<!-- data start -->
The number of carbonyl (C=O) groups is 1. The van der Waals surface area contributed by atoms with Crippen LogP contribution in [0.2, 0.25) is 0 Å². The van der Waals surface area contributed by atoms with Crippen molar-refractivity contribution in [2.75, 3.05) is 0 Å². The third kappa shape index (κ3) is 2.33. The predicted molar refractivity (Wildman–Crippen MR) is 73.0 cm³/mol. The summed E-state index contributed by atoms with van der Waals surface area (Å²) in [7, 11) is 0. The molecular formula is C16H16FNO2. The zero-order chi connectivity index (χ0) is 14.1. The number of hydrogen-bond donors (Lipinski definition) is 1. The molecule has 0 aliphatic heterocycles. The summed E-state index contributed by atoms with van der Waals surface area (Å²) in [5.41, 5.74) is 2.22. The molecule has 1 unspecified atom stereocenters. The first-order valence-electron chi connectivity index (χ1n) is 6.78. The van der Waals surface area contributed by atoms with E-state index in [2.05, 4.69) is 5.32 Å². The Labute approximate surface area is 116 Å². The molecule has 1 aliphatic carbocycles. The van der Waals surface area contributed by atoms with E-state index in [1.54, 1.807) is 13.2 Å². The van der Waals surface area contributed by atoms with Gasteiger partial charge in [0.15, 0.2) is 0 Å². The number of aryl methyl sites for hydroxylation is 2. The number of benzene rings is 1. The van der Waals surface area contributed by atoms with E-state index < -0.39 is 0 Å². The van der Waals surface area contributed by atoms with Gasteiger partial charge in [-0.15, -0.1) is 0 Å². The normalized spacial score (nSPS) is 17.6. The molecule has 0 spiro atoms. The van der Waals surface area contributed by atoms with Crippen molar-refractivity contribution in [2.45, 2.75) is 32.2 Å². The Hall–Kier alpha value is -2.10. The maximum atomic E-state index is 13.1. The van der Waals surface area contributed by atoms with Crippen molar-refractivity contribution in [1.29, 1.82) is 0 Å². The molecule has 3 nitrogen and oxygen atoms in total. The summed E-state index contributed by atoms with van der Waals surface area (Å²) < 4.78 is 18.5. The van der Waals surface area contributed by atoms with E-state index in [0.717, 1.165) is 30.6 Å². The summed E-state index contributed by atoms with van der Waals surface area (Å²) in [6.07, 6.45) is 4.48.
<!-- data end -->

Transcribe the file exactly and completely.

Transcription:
The number of carbonyl (C=O) groups is 1. The van der Waals surface area contributed by atoms with Crippen LogP contribution in [0.2, 0.25) is 0 Å². The van der Waals surface area contributed by atoms with Crippen molar-refractivity contribution in [2.75, 3.05) is 0 Å². The third kappa shape index (κ3) is 2.33. The predicted molar refractivity (Wildman–Crippen MR) is 73.0 cm³/mol. The summed E-state index contributed by atoms with van der Waals surface area (Å²) in [7, 11) is 0. The molecular formula is C16H16FNO2. The zero-order chi connectivity index (χ0) is 14.1. The number of hydrogen-bond donors (Lipinski definition) is 1. The molecule has 0 aliphatic heterocycles. The summed E-state index contributed by atoms with van der Waals surface area (Å²) in [5.41, 5.74) is 2.22. The molecule has 1 unspecified atom stereocenters. The first-order valence-electron chi connectivity index (χ1n) is 6.78. The van der Waals surface area contributed by atoms with E-state index in [2.05, 4.69) is 5.32 Å². The Labute approximate surface area is 116 Å². The molecule has 1 aliphatic carbocycles. The van der Waals surface area contributed by atoms with E-state index in [1.54, 1.807) is 13.2 Å². The van der Waals surface area contributed by atoms with Gasteiger partial charge in [0.15, 0.2) is 0 Å². The number of aryl methyl sites for hydroxylation is 2. The number of benzene rings is 1. The van der Waals surface area contributed by atoms with E-state index < -0.39 is 0 Å². The van der Waals surface area contributed by atoms with Gasteiger partial charge in [-0.15, -0.1) is 0 Å². The normalized spacial score (nSPS) is 17.6. The molecule has 0 spiro atoms. The van der Waals surface area contributed by atoms with Crippen molar-refractivity contribution in [2.45, 2.75) is 32.2 Å². The Hall–Kier alpha value is -2.10. The maximum atomic E-state index is 13.1. The van der Waals surface area contributed by atoms with Crippen molar-refractivity contribution in [1.29, 1.82) is 0 Å². The molecule has 3 nitrogen and oxygen atoms in total. The summed E-state index contributed by atoms with van der Waals surface area (Å²) < 4.78 is 18.5. The van der Waals surface area contributed by atoms with E-state index in [0.717, 1.165) is 30.6 Å². The summed E-state index contributed by atoms with van der Waals surface area (Å²) in [6.07, 6.45) is 4.48.